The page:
We think you're a great guy and that you know what you might think privately that that isn't the right approach.

I don't think it can be impartial in the Wall like there's no way who has covered endless, you know many many conflicts over the years.

Do you think this conflict is different to previous? Was you covered in terms of the role of journalists well.

I don't think I've been at conflict like this where there was so much support my own country for one side that is pretty pretty unusual.

I mean I don't know maybe back in the Falklands time it was different probably wise but but since then so many wars have been so voice of things that I've that I covered I mean that you know the invasion of of Iraq in particular, but also a variety of other things large numbers of people back home didn't agree with the whole idea well in this case it is different.

I think you know there are people very strongly against the what solinsky stands for and what Ukraine stands for but there aren't that many of them and you I think it really.

Not to sort of go along with that with that feeling you know kind of wheel we're all on your side Mr said that that doesn't feel good to that was BBC's world affairs editor John Simpson talking to me earlier from the Polish Ukrainian border and you can see his interview with president Valencia on the BBC iPlayer as I said we're fortunate play Metallica with us today.

She is the editor of The Sunday Times Emerald what you make first of all of what John Simpson was saying you know the end that basically some Janice in the West have been too keen to pick a side.

It's really interesting and I think it's I think it's easy for journalists to get caught up in the the side of righteousness of a war but obviously the job of our journalist out that it's report to act as I work.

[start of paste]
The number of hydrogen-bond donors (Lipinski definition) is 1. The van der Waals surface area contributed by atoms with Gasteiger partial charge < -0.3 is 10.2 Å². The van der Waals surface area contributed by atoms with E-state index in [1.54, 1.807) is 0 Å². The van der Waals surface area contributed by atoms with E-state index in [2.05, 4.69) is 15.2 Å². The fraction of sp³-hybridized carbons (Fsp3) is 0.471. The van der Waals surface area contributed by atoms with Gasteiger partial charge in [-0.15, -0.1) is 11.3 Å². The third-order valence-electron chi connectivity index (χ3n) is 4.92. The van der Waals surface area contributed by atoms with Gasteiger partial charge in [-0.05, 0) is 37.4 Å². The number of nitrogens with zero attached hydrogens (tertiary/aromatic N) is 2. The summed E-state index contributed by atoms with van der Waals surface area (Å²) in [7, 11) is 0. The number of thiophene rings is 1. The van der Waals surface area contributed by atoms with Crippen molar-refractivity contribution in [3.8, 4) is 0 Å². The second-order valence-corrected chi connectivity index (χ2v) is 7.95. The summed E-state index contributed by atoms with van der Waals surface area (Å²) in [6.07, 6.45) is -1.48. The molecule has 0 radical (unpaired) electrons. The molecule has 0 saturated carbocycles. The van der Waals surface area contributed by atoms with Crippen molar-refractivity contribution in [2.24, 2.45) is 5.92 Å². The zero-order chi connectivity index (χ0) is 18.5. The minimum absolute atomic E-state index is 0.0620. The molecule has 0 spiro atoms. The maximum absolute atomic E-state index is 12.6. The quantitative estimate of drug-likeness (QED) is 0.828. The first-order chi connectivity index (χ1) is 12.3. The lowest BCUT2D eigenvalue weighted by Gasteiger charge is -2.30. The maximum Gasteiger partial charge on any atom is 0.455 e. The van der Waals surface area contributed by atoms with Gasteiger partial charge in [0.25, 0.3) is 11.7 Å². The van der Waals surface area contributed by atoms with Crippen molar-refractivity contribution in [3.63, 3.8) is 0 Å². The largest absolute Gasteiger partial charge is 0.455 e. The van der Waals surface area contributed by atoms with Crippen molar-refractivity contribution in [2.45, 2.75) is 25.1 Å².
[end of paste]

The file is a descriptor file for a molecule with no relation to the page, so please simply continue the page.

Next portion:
This is Mrs and it makes me think of a particular story we had with one of our journalists over there Louise Callaghan she was reporting from an area that had been under Russian occupation and you.

Interesting story that not everyone in the villages that she went to what happened to see the Russians leave because there are of course you support the Russians exactly so you know she reported it honestly unfaithfully but that is the value of having somebody on the ground acting is an eyewitness and so that you can give him.

It's any reports of people can really trust and the Sunday Times had somebody there the whole time.

Have you got someone there now? How have you covered covered this conflict? We haven't had someone because Fielding war correspondent is a very expensive business.

We sent someone over.

We sent Louise Callaghan over pretty much as soon as the war broke out and she was there for a while and then eventually she came out and I'll very own correspondent Christina lamb take over both of them had some fantastic reports are for Moscow correspondent Mark Bennetts he was in there until last week as it.

We haven't actually got anybody over there this week, but we have got a dispatch coming from Ukraine because we build up as well as a good network of trusted stringers and local reporters and you mention Christina lamb, who is Chief correspondent and Sunday time she was on this show back in 2021 and she talked back then.

Yes, she was grounded because of the pandemic and like either speculating that covid-19 using as an excuse for permanent cutbacks when it comes to four and as you say for foreign travel for an coverage is very expensive but she turned her attention to report she wrote this brilliant pieces about a hotel in Shrewsbury issues that it's doors to the homeless so she was and she was wrong to think that we were going to cut back on my phone coverage.

We absolutely haven't were very committed to investing in property foreign reporting which is something of a Dying business these days.

Expensive is it important for a paper like the Sunday Times to have a network of staff in capitals all over the world and your Rose as we or is that a relic of a bygone age? It's a bit of a relic.